“It’s the sheer size of the place that takes your breath away. We went on a six-hour journey from Tanzania to Rwanda around Lake Victoria – which is the size of Ireland. You have no comprehension of the scale of the place until you’re looking down on it from above. There is such an astounding array of different elements to the African landscape – from mountains and forests to lakes and deserts. They all have their own unique sights, tastes, smells and sounds. Mother Nature is at its peak in Africa.”

Flying in a balloon looks pretty hairy, but Stephen was commendably unfazed by it. “I’m lucky because I’m not scared of heights – I’d be rather foolish to have taken on this project if I were,” jokes the actor, who has spent much of the last four years in the continent and begins filming the fifth series of Wild At Heart in South Africa this summer. “I’d have been clinging to the bottom of the basket and crying out, ‘are we nearly there yet?’ It wouldn’t have made great TV!”

On one hair-raising occasion the balloon landed in the middle of a herd of buffalo. Stephen stayed remarkably calm. “Was I frightened at that moment?,” he ponders. “No, there’s no point. During my four years on Wild At Heart, I’ve got to know animals and how much they distrust humans… If you’re approaching them in a massive inflatable, they’re likely to run for it!

He does add, however, that buffalos kill more people in Africa than any animal, apart from hippos. “They’ll hunt you down till you collapse and then trample you. So, as we were somewhat outnumbered when we were landing that time, we did feel it was a bit like General Custer’s Last Stand!” Of course, in the event, Stephen and Robin remained unflustered and were completely unharmed.

The actor was equally brave when it came to his encounters with other animals. He was very cool, for instance, when he went walking with lions in Zambia. “They run a programme there to find abandoned lions and reintroduce them to the wild,” Stephen recollects. “So we went walking with them – there were no fences or cages. They didn’t turn on us, but they could have done. But what a way to go! Imagine the gravestone: Stephen Tompkinson. Actor. Eaten by lions.”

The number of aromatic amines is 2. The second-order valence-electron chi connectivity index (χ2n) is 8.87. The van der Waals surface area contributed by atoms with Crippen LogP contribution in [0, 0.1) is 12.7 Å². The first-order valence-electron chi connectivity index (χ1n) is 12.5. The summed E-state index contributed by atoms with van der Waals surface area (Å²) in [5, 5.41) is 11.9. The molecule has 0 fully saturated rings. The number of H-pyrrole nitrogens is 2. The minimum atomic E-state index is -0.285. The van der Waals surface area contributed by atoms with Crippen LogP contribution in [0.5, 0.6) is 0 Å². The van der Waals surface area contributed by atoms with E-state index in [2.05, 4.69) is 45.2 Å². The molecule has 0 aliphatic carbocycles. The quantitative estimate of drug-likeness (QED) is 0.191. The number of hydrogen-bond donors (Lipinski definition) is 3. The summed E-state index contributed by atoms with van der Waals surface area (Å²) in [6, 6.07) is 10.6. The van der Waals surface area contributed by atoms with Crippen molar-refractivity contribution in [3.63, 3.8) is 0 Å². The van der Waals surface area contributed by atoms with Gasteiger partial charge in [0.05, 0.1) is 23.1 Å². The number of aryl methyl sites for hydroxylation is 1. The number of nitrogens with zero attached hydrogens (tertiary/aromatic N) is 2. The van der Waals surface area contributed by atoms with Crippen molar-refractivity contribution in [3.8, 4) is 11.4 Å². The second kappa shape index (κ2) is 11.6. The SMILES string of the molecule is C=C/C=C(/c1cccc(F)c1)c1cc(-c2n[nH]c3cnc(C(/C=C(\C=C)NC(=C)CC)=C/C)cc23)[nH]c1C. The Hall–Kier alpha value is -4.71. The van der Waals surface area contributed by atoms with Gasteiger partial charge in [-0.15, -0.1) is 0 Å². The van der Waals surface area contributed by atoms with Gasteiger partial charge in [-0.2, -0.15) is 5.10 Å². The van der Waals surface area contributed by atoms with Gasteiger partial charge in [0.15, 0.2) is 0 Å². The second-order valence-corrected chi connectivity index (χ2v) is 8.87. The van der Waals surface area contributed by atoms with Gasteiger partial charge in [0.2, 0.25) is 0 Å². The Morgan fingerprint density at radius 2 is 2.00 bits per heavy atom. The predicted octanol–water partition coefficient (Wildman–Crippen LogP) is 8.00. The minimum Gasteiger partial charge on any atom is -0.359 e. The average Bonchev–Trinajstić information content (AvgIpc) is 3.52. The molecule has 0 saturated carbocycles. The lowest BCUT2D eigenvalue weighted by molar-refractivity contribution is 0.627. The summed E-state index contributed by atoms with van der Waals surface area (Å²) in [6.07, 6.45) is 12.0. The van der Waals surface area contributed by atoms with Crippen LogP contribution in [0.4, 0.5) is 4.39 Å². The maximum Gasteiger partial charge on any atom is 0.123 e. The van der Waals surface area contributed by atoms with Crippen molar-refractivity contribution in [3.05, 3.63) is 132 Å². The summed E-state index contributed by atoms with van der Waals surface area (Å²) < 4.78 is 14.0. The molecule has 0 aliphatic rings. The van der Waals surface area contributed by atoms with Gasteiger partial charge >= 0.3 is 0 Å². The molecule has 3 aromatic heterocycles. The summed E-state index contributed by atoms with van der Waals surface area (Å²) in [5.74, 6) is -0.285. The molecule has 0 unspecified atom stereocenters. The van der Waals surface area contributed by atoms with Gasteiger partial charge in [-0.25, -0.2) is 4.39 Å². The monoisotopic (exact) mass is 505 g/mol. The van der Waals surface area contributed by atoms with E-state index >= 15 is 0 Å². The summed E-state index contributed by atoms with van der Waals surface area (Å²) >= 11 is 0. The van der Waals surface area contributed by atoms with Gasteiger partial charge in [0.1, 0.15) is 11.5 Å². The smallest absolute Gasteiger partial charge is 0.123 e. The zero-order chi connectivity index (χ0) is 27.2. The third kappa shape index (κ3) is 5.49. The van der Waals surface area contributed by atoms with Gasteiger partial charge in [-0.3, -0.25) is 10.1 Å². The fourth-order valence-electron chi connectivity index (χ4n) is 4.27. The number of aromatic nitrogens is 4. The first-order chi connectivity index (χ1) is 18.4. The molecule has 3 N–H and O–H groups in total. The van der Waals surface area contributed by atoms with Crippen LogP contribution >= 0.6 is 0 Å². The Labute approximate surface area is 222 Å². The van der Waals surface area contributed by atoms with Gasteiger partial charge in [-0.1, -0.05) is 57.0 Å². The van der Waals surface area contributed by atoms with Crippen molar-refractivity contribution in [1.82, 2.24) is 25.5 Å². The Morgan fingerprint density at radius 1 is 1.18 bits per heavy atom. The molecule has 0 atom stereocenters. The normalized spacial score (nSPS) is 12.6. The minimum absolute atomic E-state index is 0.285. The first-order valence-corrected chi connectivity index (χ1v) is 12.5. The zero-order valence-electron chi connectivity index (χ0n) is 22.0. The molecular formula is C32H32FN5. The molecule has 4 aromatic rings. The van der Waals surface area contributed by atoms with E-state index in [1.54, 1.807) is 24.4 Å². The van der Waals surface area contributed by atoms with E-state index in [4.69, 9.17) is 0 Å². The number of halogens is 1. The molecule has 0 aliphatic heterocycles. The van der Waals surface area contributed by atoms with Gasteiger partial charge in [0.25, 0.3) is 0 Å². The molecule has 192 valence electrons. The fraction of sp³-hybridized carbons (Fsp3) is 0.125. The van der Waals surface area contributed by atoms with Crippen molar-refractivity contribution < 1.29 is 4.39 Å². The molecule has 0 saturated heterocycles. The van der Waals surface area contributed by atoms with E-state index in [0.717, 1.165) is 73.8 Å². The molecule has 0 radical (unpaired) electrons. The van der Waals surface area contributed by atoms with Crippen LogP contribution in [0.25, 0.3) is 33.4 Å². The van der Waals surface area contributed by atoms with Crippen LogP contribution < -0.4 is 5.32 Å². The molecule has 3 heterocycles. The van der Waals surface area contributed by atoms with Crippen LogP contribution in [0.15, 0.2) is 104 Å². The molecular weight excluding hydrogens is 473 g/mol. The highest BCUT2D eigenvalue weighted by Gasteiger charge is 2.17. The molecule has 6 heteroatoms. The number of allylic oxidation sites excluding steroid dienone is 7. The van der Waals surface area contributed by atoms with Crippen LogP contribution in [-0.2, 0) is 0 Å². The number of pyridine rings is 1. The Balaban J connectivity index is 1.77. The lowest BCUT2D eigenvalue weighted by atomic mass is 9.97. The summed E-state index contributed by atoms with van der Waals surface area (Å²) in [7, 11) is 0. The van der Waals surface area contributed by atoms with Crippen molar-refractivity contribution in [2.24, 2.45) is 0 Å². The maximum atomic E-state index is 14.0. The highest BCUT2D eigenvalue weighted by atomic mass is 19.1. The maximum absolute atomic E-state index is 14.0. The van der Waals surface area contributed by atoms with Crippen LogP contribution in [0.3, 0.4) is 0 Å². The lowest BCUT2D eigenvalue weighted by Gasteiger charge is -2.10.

One of the other great thrills of making Stephen Tompkinson’s African Balloon Adventure was the chance to take guests up in the air. “That was a real treat,” beams the actor. “We loved going up in the balloon with Parakapurni, a Masai chief. He’d never been in a plane before, so he was like a little lad on Christmas Day when we took him up. He was a true warrior – he’d killed lions before – but as we landed he fell to the bottom of the basket with pure relief!”

Stephen has now evidently been seriously bitten by the ballooning bug. “I loved it – I’ll be boring them rigid about it when I go back to Wild At Heart. Dealing with wild animals will seem small scale after what we’ve done on this adventure. Now I want to see everything from a balloon… It’s the only way to travel.”

Most people might sense a certain vulnerability – but Stephen felt that up in a balloon, nothing untoward could happen to him. “You can look round 360 degrees and there is no sign of any people. There is nowhere in Europe where you can’t see a trace of man. In Africa, there is nothing to remind you of civilisation – it’s just you and the animals and the unspoilt scenery. There is a timeless beauty to it.”

Stephen concludes with a sigh of rare contentment. “When you’re in a balloon over Africa, it’s as if the world has stopped just for you – you feel like the only person on the planet. Luxury moments like that are few and far between in life. When you have them, you think, ‘you can take me now, Lord. I’m happy!’”

Stephen Tompkinson’s African Balloon Adventure
(3 x one hour episodes) is available now on DVD at £19.99